Steve Johnson Modelmaker
Class 122 Gloucester RCW Single Car
Gloucester Railway Carriage and Wagon Co. Ltd. built twenty of these single car multiple units to a BR Derby design in 1958 for the London and Birmingham areas of the Western Region. They were allocated the TOPS Class of 122 and along with the Pressed Steel Class 121's, were nicknamed 'bubble cars'. Ten driving trailers were also built, being allocated the TOPS Class of 150. These units became quite long lived with some lasting to 1994. Five were preserved and a number remained in Departmental use.
My version is the Dapol model, announced in December 2012, in original condition and numbered W55000. It is a very nice model of one of these iconic vehicles with a few nice features. The green looks a little strange to my eyes, but I am assured that this is a good match to original green that they were painted in rather than the later, darker, multiple unit green. The destination blinds are supplied blank, as are the headcodes. However, there is a sheet of waterslide transfers containing various typical destinations and headcodes. The destinations are applied on top of the blind. The headcodes are applied by removing the headcode surround, carefully, before fitting and replacing. The pack of parts contains some replacement headcode panels.
There is an array of lighting, for which DCC is advised for best effect. There are the usual head and tail lights. The tail lights on this version of the model are not really correct as a red oil lamp would have been used. Electric tail lights came in much later in the 1980's. When the headlights are on, the headcode panel and destination blind also light up. In addition to all this, there are separately controllable cab lights and carriage lights.
The body of the model simply unclips from the chassis. When this is done, a small black blanking plate, marked DCC, in the guards area is revealed. This cover unclips to show the DCC decoder fitting area. At first, it looks as if there isn't a blanking plate fitted, but it is! This gently levers out to reveal the 21MTC socket. It is recommended to use a decoder with five or more functions and there seems to be a few problems with this. It appears that there are two 21MTC standards, one with F3 and F4 as logic level outputs and one with full voltage outputs, depending on whose make is used. In this instance, a logic level output is not going to switch the lights on.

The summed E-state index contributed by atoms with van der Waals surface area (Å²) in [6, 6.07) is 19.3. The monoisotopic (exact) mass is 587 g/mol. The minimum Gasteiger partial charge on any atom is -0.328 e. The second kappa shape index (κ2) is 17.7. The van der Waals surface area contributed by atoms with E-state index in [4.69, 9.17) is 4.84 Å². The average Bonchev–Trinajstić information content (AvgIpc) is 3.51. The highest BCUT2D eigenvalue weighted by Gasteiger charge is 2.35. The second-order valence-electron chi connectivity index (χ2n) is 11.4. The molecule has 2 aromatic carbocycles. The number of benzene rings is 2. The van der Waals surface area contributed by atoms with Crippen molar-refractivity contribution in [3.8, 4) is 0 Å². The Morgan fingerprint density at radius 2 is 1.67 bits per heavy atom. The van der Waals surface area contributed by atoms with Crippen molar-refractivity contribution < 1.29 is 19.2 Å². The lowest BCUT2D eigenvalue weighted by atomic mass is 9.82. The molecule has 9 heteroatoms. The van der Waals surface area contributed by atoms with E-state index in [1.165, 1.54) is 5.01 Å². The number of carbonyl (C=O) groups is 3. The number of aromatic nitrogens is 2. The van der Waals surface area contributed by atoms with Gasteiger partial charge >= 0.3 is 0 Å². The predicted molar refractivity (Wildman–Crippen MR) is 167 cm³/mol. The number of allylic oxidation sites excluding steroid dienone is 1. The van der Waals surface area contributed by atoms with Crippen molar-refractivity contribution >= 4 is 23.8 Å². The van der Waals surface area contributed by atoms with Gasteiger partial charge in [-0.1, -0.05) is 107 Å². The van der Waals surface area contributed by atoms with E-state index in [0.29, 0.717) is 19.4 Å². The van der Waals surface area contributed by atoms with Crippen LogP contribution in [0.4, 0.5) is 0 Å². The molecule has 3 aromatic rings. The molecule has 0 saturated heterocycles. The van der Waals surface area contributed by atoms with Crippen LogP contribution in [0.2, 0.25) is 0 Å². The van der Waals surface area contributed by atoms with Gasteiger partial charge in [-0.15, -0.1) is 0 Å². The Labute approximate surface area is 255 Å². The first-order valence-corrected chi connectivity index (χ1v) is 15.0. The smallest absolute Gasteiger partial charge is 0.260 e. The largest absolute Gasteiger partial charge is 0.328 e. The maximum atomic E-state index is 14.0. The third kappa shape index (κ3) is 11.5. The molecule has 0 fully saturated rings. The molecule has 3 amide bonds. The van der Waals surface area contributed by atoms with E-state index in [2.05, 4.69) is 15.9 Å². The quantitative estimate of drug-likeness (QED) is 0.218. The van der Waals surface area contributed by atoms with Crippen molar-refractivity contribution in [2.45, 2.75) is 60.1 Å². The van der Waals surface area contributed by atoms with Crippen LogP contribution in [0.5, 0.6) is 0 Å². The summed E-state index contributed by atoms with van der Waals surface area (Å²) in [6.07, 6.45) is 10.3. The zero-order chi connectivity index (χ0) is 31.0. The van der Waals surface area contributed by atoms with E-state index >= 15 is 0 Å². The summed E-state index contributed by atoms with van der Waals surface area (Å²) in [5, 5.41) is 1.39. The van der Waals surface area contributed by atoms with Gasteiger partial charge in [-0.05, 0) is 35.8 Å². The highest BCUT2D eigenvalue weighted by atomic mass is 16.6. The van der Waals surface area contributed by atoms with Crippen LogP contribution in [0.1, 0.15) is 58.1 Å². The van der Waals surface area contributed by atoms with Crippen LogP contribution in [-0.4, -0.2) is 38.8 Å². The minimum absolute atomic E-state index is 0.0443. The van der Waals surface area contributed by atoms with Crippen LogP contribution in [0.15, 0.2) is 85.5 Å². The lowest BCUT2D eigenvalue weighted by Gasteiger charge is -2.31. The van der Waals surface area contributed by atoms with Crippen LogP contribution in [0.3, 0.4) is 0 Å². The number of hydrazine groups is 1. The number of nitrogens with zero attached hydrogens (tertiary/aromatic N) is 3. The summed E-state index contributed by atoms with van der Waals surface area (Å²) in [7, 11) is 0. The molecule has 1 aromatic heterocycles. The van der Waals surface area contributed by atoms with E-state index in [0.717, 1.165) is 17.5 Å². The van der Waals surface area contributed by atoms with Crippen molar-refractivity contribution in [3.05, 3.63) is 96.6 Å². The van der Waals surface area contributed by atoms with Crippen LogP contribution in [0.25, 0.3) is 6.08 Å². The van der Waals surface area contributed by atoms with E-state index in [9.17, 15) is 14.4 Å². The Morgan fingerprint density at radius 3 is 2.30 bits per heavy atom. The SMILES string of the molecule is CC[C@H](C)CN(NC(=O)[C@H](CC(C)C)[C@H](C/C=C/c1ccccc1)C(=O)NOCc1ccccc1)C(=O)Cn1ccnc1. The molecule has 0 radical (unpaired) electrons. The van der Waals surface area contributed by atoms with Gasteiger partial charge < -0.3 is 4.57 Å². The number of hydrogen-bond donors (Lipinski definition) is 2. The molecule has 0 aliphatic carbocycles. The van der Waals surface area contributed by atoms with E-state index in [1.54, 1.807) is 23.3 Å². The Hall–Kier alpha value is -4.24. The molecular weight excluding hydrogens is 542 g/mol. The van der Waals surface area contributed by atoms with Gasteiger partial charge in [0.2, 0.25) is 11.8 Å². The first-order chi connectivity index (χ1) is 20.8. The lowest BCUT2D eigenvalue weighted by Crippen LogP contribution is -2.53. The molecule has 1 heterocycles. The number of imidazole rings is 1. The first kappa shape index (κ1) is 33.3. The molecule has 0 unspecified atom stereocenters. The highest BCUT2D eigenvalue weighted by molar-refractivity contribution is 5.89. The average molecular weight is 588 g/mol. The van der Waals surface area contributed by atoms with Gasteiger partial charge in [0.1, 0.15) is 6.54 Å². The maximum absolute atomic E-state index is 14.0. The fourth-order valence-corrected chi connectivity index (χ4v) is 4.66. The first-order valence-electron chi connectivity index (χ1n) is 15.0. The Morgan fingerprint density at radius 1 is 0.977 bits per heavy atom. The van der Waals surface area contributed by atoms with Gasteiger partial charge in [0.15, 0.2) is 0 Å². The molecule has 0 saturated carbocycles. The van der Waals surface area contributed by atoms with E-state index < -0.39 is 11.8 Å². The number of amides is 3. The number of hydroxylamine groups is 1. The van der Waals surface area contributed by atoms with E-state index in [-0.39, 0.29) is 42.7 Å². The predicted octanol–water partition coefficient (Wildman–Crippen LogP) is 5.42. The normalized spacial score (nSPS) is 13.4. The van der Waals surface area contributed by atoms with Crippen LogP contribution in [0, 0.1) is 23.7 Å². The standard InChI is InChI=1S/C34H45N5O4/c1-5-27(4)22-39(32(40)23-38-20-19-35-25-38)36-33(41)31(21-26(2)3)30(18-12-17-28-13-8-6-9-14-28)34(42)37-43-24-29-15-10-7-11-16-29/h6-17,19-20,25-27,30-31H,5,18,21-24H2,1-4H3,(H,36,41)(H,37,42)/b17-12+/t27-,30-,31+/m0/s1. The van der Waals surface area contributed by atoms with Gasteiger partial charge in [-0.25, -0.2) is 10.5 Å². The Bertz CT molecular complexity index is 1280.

I had a look around and decided to use a LaisDCC 21MTC six function chip. Not everyone's favourite I know, but cheap enough to experiment with. It is also reckoned that the LaisDCC chips are very similar to TCS chips and I knew that these worked in the unit. So, I installed the LaisDCC chip and everything worked as it should! So, the functions are as follows:
f0 = controls the head/tail lights
f1 = switches the brake end cab lights (No.2 end)
f2 = switches the non brake end (No.1 end)
f3 = turns the carriage lights on and off
Further fettling of the chip included altering the inertia and braking. I will also swap around the No.1 and No.2 end cab light functions. The No.2 end on a 'Bubble Car' is the Brake End.
All in all, a vey nice model.
Craftsman Models produced a conversion kit based on the Lima Class 117. Westdale Coaches offered a kit of this class. Chris Leigh once offered a conversion kit for the Lima Class 117 to a Class 122. Anbrico produced a kit of this class some years ago.